Sunday, January 26, 2014

What animals can teach us (audio)

Amber Larson, CC Liu, Wisdom Quarterly; Maria Armoudian (The Insighters, Scholars Circle, Pacifica, Jan. 26, 2014);
Don't look at me! You're just anthropomorphizing (
I am looking at you (Tess_athey/flickr).
Do animals get depressed? Overeat? Laugh? Feel feelings?

Inspired by an eye-opening consultation at the Los Angeles Zoo, Dr. Barbara Natterson-Horowitz, M.D., a cardiologist, embarked upon a project that would reshape how she practiced medicine -- and how we all look at animals.
The consultation revealed that monkeys experience the same symptoms of heart failure as her human patients. Beginning with questions about what animals go through, Natterson-Horowitz began informally researching every affliction she encountered in humans to learn whether it happens in animals, too.

It does. Dinosaurs may have had brain cancer, koalas can catch chlamydia (the STD), reindeer seek mind expansion and/or escape by using hallucinogenic mushrooms, stallions self-mutilate, and gorillas experience clinical depression.
Paying butchers is like paying hitmen to kill.
Natterson-Horowitz and science writer Kathryn Bowers have dubbed this pan-species approach to medicine zoobiquity (like ubiquity). Here, they present a revelatory understanding of what animals can teach us about the human body and mind, exploring how animal and human commonality can be used to diagnose, treat, and heal patients of all species.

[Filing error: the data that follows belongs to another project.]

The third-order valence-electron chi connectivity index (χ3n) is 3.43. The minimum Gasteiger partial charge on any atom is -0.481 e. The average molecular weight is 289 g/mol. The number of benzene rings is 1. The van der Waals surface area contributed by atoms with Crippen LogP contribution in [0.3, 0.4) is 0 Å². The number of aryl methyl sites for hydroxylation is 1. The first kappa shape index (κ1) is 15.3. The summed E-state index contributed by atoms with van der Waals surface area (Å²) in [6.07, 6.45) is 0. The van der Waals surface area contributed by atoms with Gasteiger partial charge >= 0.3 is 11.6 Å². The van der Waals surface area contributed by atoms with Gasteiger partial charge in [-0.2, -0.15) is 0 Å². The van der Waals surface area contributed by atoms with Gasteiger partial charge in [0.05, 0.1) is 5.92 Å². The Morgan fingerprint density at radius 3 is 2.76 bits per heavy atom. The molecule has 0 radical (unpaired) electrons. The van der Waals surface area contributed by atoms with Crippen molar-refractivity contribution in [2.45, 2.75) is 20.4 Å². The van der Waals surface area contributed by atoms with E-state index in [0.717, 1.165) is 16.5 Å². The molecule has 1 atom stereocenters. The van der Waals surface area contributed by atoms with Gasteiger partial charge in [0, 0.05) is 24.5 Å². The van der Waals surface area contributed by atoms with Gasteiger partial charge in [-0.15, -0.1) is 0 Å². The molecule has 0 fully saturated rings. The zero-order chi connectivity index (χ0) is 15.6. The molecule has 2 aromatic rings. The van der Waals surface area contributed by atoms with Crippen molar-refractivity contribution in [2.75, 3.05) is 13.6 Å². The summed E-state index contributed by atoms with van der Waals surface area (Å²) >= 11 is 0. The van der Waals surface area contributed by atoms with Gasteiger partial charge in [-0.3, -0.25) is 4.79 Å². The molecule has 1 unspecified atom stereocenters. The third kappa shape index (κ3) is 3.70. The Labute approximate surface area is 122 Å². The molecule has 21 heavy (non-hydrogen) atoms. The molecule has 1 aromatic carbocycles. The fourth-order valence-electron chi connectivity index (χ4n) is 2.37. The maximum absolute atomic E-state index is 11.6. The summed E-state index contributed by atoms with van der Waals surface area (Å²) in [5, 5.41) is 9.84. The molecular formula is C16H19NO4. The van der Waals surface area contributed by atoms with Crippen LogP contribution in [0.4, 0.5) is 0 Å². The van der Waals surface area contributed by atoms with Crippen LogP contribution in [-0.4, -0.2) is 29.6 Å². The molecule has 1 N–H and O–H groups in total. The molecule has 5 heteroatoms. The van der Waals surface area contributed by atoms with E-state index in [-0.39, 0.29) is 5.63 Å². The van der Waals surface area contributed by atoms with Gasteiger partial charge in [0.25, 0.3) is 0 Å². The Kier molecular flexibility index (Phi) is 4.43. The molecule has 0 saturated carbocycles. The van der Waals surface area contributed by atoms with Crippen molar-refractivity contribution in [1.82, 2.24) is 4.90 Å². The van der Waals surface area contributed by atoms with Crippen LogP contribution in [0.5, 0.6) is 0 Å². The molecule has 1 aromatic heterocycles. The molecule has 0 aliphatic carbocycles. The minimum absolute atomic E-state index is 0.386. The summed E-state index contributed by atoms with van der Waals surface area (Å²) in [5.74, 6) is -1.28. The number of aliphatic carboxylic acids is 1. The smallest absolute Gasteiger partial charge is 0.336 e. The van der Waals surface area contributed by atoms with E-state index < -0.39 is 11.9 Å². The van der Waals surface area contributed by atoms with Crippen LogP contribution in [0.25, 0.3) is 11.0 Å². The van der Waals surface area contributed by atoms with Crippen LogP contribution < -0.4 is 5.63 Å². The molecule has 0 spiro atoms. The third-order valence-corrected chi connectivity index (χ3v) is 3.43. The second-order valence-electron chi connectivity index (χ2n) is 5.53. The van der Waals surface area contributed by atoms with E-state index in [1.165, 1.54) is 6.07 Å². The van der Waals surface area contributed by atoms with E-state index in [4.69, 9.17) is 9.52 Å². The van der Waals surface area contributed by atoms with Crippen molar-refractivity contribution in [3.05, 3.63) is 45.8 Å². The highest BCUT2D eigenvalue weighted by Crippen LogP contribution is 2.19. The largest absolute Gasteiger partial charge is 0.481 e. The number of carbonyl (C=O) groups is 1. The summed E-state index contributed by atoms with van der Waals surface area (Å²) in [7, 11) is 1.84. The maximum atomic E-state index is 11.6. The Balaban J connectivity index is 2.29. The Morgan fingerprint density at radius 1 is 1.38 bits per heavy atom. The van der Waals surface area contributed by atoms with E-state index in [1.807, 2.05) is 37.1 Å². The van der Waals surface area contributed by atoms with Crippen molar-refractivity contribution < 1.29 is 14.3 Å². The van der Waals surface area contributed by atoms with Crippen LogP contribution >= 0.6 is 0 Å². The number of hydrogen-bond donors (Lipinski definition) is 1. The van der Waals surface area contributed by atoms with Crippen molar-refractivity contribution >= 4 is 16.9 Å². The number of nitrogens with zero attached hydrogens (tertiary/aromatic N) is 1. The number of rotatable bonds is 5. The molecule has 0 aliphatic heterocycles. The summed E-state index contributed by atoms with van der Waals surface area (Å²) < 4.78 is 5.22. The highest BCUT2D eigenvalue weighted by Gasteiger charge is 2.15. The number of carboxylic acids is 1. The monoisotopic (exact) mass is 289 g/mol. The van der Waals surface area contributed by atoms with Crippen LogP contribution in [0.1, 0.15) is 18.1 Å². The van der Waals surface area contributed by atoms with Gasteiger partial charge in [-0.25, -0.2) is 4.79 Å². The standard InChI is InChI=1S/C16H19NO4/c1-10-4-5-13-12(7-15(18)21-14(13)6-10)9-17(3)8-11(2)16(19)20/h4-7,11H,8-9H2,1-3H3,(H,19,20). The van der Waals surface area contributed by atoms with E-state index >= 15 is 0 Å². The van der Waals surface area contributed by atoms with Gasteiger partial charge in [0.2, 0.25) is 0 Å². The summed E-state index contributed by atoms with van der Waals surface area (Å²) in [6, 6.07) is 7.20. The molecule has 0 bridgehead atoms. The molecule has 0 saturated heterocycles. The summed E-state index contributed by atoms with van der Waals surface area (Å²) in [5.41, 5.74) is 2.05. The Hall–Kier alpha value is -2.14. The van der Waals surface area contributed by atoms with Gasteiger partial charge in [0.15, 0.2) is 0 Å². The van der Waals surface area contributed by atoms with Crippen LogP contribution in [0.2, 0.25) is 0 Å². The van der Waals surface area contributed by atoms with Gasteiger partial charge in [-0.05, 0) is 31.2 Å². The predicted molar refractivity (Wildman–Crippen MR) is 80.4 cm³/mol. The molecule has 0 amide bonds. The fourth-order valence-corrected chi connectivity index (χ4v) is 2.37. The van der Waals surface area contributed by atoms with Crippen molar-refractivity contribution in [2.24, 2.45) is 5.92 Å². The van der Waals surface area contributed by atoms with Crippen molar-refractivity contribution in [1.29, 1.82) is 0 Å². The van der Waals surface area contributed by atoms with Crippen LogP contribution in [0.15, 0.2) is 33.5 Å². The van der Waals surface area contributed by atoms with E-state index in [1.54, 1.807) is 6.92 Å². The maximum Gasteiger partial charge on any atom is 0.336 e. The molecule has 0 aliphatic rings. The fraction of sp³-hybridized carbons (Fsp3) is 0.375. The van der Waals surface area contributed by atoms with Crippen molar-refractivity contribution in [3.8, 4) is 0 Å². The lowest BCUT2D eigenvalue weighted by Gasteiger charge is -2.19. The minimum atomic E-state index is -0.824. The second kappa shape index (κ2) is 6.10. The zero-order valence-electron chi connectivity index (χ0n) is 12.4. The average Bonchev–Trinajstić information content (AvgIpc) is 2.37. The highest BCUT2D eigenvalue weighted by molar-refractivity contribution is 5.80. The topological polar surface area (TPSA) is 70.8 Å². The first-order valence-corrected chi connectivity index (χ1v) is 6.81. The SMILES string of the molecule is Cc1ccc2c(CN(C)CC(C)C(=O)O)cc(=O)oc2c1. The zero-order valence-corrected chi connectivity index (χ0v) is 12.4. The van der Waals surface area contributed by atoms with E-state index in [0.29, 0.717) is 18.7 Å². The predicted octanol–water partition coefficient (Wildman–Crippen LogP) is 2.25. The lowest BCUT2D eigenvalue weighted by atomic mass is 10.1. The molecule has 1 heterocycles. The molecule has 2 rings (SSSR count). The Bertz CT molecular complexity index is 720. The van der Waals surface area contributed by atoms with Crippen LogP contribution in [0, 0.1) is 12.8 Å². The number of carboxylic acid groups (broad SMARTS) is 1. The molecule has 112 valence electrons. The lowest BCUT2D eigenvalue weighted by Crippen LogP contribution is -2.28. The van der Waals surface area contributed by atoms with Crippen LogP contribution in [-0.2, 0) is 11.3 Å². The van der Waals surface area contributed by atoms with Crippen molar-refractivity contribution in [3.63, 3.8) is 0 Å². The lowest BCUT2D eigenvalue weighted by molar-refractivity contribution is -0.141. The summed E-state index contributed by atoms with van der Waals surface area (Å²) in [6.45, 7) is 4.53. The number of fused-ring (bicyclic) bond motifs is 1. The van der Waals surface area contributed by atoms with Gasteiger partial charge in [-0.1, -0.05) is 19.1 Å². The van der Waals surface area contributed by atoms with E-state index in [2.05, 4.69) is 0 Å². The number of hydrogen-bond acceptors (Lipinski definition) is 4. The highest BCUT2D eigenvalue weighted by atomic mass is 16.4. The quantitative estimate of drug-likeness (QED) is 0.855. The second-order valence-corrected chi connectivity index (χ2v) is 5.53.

What animals can teach us about being human
You don't buy bacon, do you? Don't tell me you buy bacon.

Concerns about the recent explosions of HIV, West Nile Virus, and other avian and swine flus that originate in animals have encouraged new efforts on a global scale to bridge the gap between animal and human medicine for the benefit of both. Zoobiquity is the first book to explore many of the overlapping human and animal health issues. It provides new insight into the treatment of diseases including diabetes (from the sugar and starch we eat), cancer (from the pollution), heart ailments (from stress), and mental illnesses (from all causes).
It is even bigger than health, however. It encompasses much more than our human diseases and how to cure them. It sheds light on the evolution of hierarchies and similarities between a tribe of apes and a Fortune 500 company. 

It suggests that the ways we run our political and justice systems may overlap with how animals protect and defend their territories -- and that examining this possibility in a scientifically credible way could help strengthen our institutions.
It dangles the possibility that human parenting could be informed by a greater knowledge and respect for how our animal cousins solve issues of childcare, sibling rivalry, and infertility. More

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